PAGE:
But having taken those steps – one allowing small businesses to group together to offer insurance plans outside of the strictly controlled Obamacare framework and the other ending federal subsidies to help the poorest purchase plans under the law – he will also have to now take responsibility if the health insurance industry now goes into a tailspin and premiums skyrocket, as is likely now to happen. Blaming Democrats and Obama will no longer do.
If we had to pick one – just one – promise made by Trump to his voters that he really, really should have let languish it was surely the one about rescinding the nuclear weapons prohibition deal negotiated by the US, Britain, France, Germany, Russia and China with Iran and sealed in 2015. Yet on Friday, he waded straight into waters that just about everyone – America’s main allies, the EU and all three of his top national security advisors – had urged him to avoid. He disavowed the treaty and said he was refusing to re-certify it this time around, even though the United Nations’ own nuclear agency continues to say that Iran is abiding by all its provisions.
The certifying thing was the big problem. It stuck in his craw. As part of its acceptance of the Iran deal two years ago, Congress required the president – then Obama – to go through the re-certification process every 90 days. Trump had done it twice before deciding he just couldn't bring himself to any more. How could he give his seal of approval to a treaty he had so viciously denounced to the Americans who voted for him? He dug in, ignored his advisors, including Defense Secretary James Mattis and National Security Advisor, H. R. McMaster, and refused.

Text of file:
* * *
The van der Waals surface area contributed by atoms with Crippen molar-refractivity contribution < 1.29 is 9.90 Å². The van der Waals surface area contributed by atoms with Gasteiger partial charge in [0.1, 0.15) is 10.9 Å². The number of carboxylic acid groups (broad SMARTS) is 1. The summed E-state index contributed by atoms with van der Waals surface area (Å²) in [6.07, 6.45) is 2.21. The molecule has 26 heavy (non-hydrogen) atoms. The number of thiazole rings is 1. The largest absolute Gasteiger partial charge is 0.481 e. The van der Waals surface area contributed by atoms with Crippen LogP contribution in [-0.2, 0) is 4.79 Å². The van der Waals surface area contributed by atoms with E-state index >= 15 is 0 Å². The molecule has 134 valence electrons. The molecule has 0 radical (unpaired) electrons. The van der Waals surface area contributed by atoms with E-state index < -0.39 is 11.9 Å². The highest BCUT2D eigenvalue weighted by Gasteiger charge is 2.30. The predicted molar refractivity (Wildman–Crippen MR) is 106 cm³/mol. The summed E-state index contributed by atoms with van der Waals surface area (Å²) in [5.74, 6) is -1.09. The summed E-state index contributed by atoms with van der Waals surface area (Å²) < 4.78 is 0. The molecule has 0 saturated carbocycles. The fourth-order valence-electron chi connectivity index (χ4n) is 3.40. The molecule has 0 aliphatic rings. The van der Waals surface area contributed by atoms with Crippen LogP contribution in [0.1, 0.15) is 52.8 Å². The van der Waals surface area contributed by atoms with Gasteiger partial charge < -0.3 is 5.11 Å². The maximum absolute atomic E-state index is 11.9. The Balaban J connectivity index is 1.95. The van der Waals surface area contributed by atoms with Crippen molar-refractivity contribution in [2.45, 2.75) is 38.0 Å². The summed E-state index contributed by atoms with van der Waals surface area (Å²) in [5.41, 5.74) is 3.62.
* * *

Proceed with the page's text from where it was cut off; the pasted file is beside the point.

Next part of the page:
And, politically speaking, so far so good. His base is celebrating. Trump belongs to them and he has made good in as many days on two big things, Obamacare and Iran. Or started to.
Yet, if there is peril with what he did about Obamacare, something far more dire threatens on the Iran front. He did not rescind it, passing the baton to Congress to amend the law as pertains to the deal to make it far tougher on the regime in Tehran, including automatic triggers to snap back sanctions if it strays out of the treaty’s bounds and possibly removing sunset causes that foresee restrictions on its nuclear programme expiring on certain dates. But that will not be easy, not by a long chalk, especially where 60 votes in the Senate would be required. That means Democrats joining hands with the Republicans on the issue.
Trump, however, stated that if Congress fails to do as he is asking, he will unilaterally pull the US from the deal. The implications of that are not pretty. The US would be isolated from its allies. Iran would feel emboldened to take its own exit from the deal and resume whatever it was doing before in the nuclear field. America’s credibility seeking to negotiate any similar deals with other countries – North Korea is one candidate – would be shot.
None of that is good. Not for the world and ultimately not for Trump either. But he slept well last night knowing he’d made his base happy doing what he said he’d do.
David Usborne: Trump will ruin the US to deliver on his campaign promises